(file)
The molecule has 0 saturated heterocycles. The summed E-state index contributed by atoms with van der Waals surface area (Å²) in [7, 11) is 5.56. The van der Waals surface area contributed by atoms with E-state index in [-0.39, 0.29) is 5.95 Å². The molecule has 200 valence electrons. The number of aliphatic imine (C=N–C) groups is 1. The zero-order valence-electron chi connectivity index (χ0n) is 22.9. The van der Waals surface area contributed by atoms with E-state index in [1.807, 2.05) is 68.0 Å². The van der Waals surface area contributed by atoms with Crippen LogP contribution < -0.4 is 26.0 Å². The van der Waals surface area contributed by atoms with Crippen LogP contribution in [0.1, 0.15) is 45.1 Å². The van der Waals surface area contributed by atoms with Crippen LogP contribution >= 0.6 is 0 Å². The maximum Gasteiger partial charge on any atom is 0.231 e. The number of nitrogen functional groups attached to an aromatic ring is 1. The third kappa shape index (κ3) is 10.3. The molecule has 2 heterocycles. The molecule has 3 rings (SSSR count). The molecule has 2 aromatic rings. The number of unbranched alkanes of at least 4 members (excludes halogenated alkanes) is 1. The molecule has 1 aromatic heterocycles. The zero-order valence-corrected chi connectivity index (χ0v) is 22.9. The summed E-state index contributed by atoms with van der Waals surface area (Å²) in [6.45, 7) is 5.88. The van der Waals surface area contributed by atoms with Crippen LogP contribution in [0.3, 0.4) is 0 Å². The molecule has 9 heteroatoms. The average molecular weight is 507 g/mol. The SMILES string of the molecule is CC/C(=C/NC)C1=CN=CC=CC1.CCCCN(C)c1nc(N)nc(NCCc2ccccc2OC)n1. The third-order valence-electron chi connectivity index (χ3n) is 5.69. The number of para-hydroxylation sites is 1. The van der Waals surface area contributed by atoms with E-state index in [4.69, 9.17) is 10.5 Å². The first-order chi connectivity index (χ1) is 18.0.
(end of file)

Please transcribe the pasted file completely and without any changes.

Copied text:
The molecule has 0 saturated heterocycles. The summed E-state index contributed by atoms with van der Waals surface area (Å²) in [7, 11) is 5.56. The van der Waals surface area contributed by atoms with E-state index in [-0.39, 0.29) is 5.95 Å². The molecule has 200 valence electrons. The number of aliphatic imine (C=N–C) groups is 1. The zero-order valence-electron chi connectivity index (χ0n) is 22.9. The van der Waals surface area contributed by atoms with E-state index in [1.807, 2.05) is 68.0 Å². The van der Waals surface area contributed by atoms with Crippen LogP contribution < -0.4 is 26.0 Å². The van der Waals surface area contributed by atoms with Crippen LogP contribution in [0.1, 0.15) is 45.1 Å². The van der Waals surface area contributed by atoms with Crippen LogP contribution >= 0.6 is 0 Å². The maximum Gasteiger partial charge on any atom is 0.231 e. The number of nitrogen functional groups attached to an aromatic ring is 1. The third kappa shape index (κ3) is 10.3. The molecule has 2 heterocycles. The molecule has 3 rings (SSSR count). The molecule has 2 aromatic rings. The number of unbranched alkanes of at least 4 members (excludes halogenated alkanes) is 1. The molecule has 1 aromatic heterocycles. The zero-order valence-corrected chi connectivity index (χ0v) is 22.9. The summed E-state index contributed by atoms with van der Waals surface area (Å²) in [6.45, 7) is 5.88. The van der Waals surface area contributed by atoms with Crippen LogP contribution in [0.3, 0.4) is 0 Å². The molecule has 9 heteroatoms. The average molecular weight is 507 g/mol. The SMILES string of the molecule is CC/C(=C/NC)C1=CN=CC=CC1.CCCCN(C)c1nc(N)nc(NCCc2ccccc2OC)n1. The third-order valence-electron chi connectivity index (χ3n) is 5.69. The number of para-hydroxylation sites is 1. The van der Waals surface area contributed by atoms with E-state index in [4.69, 9.17) is 10.5 Å². The first-order chi connectivity index (χ1) is 18.0.